NIEHS health and fitness week becomes a family affair
By Ian Thomas
May 14 marked the beginning of NIEHS’ annual Health and Fitness Week, though this year’s event brought with it an added twist, by including Family Day as part of the weeklong slate of events. Through a partnership with Be Active North Carolina, a local organization devoted to promoting greater physical activity throughout the state, NIEHS welcomed all comers, young and old, to take part in the educational fun.
“Health and Fitness Week is always great for energizing people around the Institute,” said Dona McNeill of the NIEHS Office of Management. “However, our hope is that by weaving Family Day activities into the mix, and allowing people to get involved with their kids, we can foster more conversations at home about things like nutrition and daily exercise.”
The couch potato alternative
Throughout the day, parents and kids took part in a number of events, all designed to help build better habits with regard to nutrition and physical activity. Among them were exercise trivia, a two-mile nature walk, and a scavenger hunt, to name a few.
“Our goal is to promote physical activity and active play, to North Carolinians of all ages, as a means to a healthy lifestyle,” said Richard Rairigh, Be Active director of programs and early childhood development. “Be it through partnerships like this one with NIEHS, or others with senior centers, area sports teams, or local schools and child care centers, we’ll work with anyone in the community who shares in our vision.”
Be Active is a statewide initiative designed to empower North Carolinians to live healthier lives, by educating them on the negative effects of inactivity. The organization also works with grassroots and volunteer groups across the state who share in that mission, while advocating for public programs and policies that support it.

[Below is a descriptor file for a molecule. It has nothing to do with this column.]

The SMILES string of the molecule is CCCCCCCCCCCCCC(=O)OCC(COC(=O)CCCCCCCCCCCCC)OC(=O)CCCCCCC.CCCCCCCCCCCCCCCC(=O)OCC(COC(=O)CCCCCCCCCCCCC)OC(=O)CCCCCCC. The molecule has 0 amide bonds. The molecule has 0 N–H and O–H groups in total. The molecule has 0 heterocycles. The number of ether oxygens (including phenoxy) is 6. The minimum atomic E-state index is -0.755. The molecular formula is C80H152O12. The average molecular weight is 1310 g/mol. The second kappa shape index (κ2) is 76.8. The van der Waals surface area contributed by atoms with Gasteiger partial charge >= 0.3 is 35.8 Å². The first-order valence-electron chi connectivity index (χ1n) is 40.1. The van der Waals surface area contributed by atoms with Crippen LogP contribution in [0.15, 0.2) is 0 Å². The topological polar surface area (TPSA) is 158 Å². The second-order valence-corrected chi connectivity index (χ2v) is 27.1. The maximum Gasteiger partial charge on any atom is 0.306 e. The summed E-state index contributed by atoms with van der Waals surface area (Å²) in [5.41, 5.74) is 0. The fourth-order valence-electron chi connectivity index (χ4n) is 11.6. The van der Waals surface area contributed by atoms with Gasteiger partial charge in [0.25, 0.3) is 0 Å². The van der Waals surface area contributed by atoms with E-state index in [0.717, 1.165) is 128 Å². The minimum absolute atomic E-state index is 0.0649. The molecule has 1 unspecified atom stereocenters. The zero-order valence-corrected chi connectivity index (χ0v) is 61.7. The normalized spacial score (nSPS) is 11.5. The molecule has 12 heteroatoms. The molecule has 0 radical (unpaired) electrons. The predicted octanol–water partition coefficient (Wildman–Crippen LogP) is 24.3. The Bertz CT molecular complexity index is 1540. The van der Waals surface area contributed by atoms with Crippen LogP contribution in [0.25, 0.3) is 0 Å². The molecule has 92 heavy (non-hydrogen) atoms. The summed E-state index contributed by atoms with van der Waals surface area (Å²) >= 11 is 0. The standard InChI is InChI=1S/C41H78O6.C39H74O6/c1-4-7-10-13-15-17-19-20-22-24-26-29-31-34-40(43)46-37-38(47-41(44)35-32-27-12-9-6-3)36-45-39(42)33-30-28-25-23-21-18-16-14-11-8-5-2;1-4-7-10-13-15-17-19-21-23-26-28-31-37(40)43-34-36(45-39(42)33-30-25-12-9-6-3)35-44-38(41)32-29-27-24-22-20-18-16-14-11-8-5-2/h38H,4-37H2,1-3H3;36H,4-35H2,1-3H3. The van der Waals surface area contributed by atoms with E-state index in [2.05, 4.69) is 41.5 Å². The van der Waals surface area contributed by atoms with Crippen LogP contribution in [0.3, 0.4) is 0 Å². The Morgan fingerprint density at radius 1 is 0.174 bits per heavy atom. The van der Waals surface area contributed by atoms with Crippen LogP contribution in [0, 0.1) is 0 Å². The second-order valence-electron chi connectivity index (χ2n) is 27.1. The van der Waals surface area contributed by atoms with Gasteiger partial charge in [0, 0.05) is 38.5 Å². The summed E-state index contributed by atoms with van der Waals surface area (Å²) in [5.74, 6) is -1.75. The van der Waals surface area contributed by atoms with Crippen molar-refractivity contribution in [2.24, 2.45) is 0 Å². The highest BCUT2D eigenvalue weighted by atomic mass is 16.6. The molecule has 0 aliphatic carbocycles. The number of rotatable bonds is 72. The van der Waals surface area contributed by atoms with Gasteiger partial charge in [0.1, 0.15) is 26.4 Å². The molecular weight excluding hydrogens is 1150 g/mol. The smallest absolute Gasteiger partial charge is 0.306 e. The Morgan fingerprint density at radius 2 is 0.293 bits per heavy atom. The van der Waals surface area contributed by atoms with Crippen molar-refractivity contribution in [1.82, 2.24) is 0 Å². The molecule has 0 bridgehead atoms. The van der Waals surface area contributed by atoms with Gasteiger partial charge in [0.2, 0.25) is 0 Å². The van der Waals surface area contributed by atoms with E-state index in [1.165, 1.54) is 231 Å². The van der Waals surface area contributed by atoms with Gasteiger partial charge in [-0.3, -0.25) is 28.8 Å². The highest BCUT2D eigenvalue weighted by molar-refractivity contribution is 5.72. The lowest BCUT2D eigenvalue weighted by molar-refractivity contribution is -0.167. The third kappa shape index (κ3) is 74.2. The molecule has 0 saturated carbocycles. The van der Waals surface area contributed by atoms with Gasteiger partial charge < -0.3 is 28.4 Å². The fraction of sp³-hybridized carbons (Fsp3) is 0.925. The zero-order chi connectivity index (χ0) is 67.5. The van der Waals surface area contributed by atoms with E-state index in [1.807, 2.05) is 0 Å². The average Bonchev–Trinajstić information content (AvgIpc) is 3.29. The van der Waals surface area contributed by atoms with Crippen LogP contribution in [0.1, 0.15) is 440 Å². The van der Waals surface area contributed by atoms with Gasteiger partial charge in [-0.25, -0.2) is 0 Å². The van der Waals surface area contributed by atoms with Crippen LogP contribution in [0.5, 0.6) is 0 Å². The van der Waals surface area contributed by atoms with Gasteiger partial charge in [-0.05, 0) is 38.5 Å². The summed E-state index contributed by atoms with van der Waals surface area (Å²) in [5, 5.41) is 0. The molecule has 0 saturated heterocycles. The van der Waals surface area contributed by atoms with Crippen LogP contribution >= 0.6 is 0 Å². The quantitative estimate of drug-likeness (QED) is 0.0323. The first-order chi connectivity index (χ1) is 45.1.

A family flair for science
Of course, Family Day at NIEHS has never been without its science, and 2012 was no different. Among the activities and workshops geared to teach kids about science were “Flubber and Color Change” with Rachel Frawley of the NIEHS Toxicology Branch; “Allergies and the Family” with Donald Cook, Ph.D., of the Immunogenetics Group; and “DNA Detectives” with Ron Cannon, Ph.D., of the Intracellular Regulation Group.
“Playing ‘DNA Detectives’ with these kids is always such a thrill for me, because you never know where that could lead in the future,” said Cannon, who conducted the workshop with fellow scientists Diane Spencer and Cindy Innes. “Today, they’re learning about gel electrophoresis, but fifteen years from now, they could be analyzing gels of their own as part of a thesis, and that interest will have started right here with a simple game.”
The day also included a family-style lunch in the NIEHS cafeteria, featuring a kid-friendly menu of spaghetti and meatballs, sandwiches, and barbecue chicken, as well as a full slate of games, ranging from karaoke to a cakewalk.
“Showing people how to live healthier lives strikes at the heart of what NIEHS is all about,” Cannon concluded. “Whether it’s learning how the environment affects our DNA, or the value of taking a break from the TV, these are lessons that everyone can take something away from.”
(Ian Thomas is a public affairs specialist with the NIEHS Office of Communications and Public Liaison and a regular contributor to the Environmental Factor.)